University of Saint Francis football: Some unfamiliar players to keep an eye on

University of Saint Francis quarterback Matt Crable, center, prepares to take a snap in the spring game. (News-Sentinel file photo)

Plenty of familiar names return as two-time defending NAIA champion University of Saint Francis football team opens practice next Monday.

There are preseason All-Americans in running back Justin Green and linebackers Piercen Harnish and Eric Dunten. The list of returning starters runs deep, too, with receivers Dan Ricksy and Rocky James, offensive linemen Austin Smogor and Nick Shoemaker, defensive linemen Jordan May and James Jamicich, defensive backs Willy Cole, Blake Schumacher, Stan Jackson and Ryan Johnson and outside linebacker Marcus Stepp.

If you’ve been following Saint Francis football, you recognize those names as well as many of the team’s top backups. But which freshmen or newcomers could step forward and become more recognizable this fall?

Here’s a quick look at some “new” names to watch for 2018:


Matt Crable, QB, sophomore

Fans will already know this name since Crable came in and played in the spring game after transferring to Saint Francis from Grand Valley State. The former Cincinnati Moeller High School standout brings a different style of play from that of graduated Saint Francis record-setting passer Nick Ferrer. For one thing, he is likely to have a designed running play every once in a while. His mobility and ability to throw on the run will change things up. He has the biggest shoes the fill.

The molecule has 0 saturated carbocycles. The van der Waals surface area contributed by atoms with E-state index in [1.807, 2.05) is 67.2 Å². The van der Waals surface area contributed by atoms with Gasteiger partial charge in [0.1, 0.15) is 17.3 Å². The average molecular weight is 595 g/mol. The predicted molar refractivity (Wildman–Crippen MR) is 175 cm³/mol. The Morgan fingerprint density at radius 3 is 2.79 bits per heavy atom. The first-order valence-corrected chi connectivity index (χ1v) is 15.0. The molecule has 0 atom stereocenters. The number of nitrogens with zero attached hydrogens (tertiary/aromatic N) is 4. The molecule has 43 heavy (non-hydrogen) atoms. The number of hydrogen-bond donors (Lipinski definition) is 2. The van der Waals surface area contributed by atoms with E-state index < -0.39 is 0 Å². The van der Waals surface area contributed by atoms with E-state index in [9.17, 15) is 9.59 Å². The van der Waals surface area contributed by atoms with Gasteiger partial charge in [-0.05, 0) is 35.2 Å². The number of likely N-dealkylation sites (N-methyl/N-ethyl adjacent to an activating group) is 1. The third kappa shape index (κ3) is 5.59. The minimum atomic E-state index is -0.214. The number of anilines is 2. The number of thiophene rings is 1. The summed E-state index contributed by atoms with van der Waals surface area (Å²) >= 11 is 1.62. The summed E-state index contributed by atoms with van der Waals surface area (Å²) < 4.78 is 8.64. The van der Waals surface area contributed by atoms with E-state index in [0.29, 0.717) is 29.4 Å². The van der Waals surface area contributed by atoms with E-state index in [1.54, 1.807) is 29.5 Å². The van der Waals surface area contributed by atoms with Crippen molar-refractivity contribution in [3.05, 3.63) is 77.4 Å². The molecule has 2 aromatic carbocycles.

Jordan Schmeling, WR, sophomore; Jay Segal, WR, freshman

The slot receiver position manned so deftly by graduated receiver Sean Boswell would be a natural for Duke Blackwell to step into, but Blackwell suffered a torn ACL in the national title game and may not be back to open the season. If Blackwell is unable to go, the battle for that spot could include unproven players such as Schmeling, a Carroll alum, and Segal, out of Lafayette Jefferson. There a lot of other receivers in the mix, too, and it’s possible Ricksy or James could move into the slot with another receiver, such as junior Will Chrisman, lining up outside. The Cougars have a ton of unproven receiving talent vying to join Ricksy and James.

Nate Barney, OL, freshman

Barney, from Whitehouse, Ohio, is 6-foot-1, 265 pounds, so he could still add some heft to his frame, but he has some skills at the center position that could make him a contender to be the rare freshman to earn offensive line playing time.


Zane Fisher, ILB, freshman

Fisher is 6-1, 200 pounds and a natural to play middle linebacker. How much time he can find will be open for debate with Harnish and Dunten set to be the best duo in the NAIA. Coaches would love to get the next wave of inside linebackers into action so there is some experience entering the post-Harnish/Dunten era in 2019.

Nick Lucas, OLB, sophomore

Lucas was a medical redshirt in 2017 and should be behind Stepp in the outside linebacker/strong safety spot manned so well by graduated Spencer Cowherd. Lucas is capable of being “a special teams animal,” coaches say.

Keyveon Evans, OLB, freshman

Playing for Toledo Whitmore, Evans helped lead the team to a 12-1 record while averaging 6.2 tackles per game. The 6-1, 190-pound Evans could challenge Lucas for playing time as the primary backup to Stepp, who should assume the Cowherd role this fall.

Ethan Vanover, DL, sophomore

The graduation of big man Eric Hemmelgarn leaves a huge gap in need of filling. Vanover, out of Southport High School, redshirted last season but has a 6-3, 235-pound frame and shows some quickness. He could find some playing time at end or tackle.



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